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Film review: 'The Wedding Plan'


On the eve of her nuptials, a 32-year-old Orthodox Jewish woman named Michal (Noa Koler) faces the shocking announcement from her fiancé, Gidi (Erez Drigues) that he's not in love with her. But her devastation at the news is eclipsed only by her steadfast determination to get married, and she chooses to take an absurd leap of faith.

She refuses to cancel the wedding arrangements and decides to let God play matchmaker by turning up a suitable groom for her before her chosen wedding date on the eighth night of Hanukkah -- less than a month away. The premise sounds like the makings of a frothy romantic comedy, but as Michal makes her way through the dating scene, hunting for a permanent partner on her crazy journey through life, writer-director Rama Burshtein invests the story with a disarming emotional honesty.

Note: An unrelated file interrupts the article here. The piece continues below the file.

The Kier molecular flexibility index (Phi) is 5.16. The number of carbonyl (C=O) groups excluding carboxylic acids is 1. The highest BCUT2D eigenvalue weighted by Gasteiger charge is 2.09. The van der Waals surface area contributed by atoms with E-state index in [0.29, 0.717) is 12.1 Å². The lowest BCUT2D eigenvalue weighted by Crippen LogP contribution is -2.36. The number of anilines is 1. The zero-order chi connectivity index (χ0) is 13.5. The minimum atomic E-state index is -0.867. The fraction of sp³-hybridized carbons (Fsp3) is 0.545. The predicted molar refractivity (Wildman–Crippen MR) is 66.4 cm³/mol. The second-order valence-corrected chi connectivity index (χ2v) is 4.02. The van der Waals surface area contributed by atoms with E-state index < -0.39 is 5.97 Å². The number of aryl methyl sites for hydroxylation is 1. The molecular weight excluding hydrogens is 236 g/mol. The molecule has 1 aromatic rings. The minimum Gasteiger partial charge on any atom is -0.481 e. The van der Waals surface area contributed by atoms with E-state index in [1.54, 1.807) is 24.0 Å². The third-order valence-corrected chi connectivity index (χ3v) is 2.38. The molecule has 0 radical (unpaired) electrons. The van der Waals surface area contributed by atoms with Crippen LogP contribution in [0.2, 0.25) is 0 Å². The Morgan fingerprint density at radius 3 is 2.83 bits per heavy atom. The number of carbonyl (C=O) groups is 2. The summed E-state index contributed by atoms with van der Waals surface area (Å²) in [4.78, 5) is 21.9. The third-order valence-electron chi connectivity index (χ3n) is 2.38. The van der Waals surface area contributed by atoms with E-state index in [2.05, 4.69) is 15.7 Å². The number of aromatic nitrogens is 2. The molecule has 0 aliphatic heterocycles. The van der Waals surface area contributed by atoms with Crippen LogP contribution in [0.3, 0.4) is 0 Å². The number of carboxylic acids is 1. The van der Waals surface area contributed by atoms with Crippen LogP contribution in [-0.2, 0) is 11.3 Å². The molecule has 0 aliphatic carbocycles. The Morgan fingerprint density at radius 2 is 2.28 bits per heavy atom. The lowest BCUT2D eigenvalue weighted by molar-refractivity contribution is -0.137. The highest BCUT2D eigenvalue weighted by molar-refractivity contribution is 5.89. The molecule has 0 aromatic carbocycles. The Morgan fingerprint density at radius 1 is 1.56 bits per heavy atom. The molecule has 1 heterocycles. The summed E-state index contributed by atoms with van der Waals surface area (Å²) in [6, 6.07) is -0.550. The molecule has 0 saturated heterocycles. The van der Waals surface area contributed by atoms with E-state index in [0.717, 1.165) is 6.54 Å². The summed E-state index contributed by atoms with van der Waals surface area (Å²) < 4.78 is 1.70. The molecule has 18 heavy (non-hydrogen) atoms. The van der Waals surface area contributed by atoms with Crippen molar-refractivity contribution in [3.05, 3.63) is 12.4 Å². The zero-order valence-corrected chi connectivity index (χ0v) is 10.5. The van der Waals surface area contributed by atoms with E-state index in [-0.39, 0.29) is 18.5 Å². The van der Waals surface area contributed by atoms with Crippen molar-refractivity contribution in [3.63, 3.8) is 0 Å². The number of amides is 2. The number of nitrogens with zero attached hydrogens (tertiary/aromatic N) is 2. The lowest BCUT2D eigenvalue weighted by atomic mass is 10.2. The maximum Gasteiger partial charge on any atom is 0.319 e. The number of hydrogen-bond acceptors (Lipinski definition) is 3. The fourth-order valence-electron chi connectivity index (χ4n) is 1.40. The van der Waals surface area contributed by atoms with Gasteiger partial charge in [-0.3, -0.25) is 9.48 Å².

Koler plays Michal with a sense of despair and desperation that can be maddening to watch as she continually blocks her own path toward happiness every time it seems within grasp. From a famous pop singer named Yoss (Oz Zehavi), who becomes a rather unexpected potential candidate, to Michal's volatile sister (Dafi Alferon), anxious mother (Irit Sheleg), and dreadlocked best friend, Feigi (Ronny Merhavi), the film's cast of supporting characters are vividly drawn, even if they often seem just as exasperated with Michal as we do. Ultimately the film emerges as a sometimes sweet and often idiosyncratic examination of belief, loneliness, family, and faith in life's infinite possibility.